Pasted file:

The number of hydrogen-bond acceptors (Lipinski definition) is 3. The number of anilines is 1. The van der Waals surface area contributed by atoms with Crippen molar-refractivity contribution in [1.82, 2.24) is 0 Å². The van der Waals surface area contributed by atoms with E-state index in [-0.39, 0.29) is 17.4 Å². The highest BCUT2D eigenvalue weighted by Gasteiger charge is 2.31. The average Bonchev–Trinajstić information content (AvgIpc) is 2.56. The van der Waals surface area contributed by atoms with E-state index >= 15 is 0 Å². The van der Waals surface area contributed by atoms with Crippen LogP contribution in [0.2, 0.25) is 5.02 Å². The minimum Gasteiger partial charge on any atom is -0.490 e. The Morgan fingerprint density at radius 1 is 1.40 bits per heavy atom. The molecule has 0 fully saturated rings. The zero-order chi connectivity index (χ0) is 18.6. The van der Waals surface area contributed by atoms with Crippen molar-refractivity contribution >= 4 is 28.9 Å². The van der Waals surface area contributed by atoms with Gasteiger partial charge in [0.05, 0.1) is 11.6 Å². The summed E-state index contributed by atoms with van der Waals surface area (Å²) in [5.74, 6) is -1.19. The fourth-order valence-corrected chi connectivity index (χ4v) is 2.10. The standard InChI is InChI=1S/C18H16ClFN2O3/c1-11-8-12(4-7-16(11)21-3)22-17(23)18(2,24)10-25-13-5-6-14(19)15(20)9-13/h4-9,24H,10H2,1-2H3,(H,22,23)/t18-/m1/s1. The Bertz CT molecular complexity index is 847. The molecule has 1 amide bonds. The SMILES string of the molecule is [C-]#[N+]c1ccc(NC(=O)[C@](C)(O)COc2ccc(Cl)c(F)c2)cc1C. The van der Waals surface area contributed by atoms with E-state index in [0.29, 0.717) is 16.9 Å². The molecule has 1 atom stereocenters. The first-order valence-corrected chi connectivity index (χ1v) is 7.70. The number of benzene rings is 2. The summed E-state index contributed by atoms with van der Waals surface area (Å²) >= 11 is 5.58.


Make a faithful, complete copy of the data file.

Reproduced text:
The number of hydrogen-bond acceptors (Lipinski definition) is 3. The number of anilines is 1. The van der Waals surface area contributed by atoms with Crippen molar-refractivity contribution in [1.82, 2.24) is 0 Å². The van der Waals surface area contributed by atoms with E-state index in [-0.39, 0.29) is 17.4 Å². The highest BCUT2D eigenvalue weighted by Gasteiger charge is 2.31. The average Bonchev–Trinajstić information content (AvgIpc) is 2.56. The van der Waals surface area contributed by atoms with E-state index >= 15 is 0 Å². The van der Waals surface area contributed by atoms with Crippen LogP contribution in [0.2, 0.25) is 5.02 Å². The minimum Gasteiger partial charge on any atom is -0.490 e. The Morgan fingerprint density at radius 1 is 1.40 bits per heavy atom. The molecule has 0 fully saturated rings. The zero-order chi connectivity index (χ0) is 18.6. The van der Waals surface area contributed by atoms with Crippen molar-refractivity contribution >= 4 is 28.9 Å². The van der Waals surface area contributed by atoms with Gasteiger partial charge in [0.05, 0.1) is 11.6 Å². The summed E-state index contributed by atoms with van der Waals surface area (Å²) in [5.74, 6) is -1.19. The fourth-order valence-corrected chi connectivity index (χ4v) is 2.10. The standard InChI is InChI=1S/C18H16ClFN2O3/c1-11-8-12(4-7-16(11)21-3)22-17(23)18(2,24)10-25-13-5-6-14(19)15(20)9-13/h4-9,24H,10H2,1-2H3,(H,22,23)/t18-/m1/s1. The Bertz CT molecular complexity index is 847. The molecule has 1 amide bonds. The SMILES string of the molecule is [C-]#[N+]c1ccc(NC(=O)[C@](C)(O)COc2ccc(Cl)c(F)c2)cc1C. The van der Waals surface area contributed by atoms with E-state index in [0.29, 0.717) is 16.9 Å². The molecule has 1 atom stereocenters. The first-order valence-corrected chi connectivity index (χ1v) is 7.70. The number of benzene rings is 2. The summed E-state index contributed by atoms with van der Waals surface area (Å²) >= 11 is 5.58.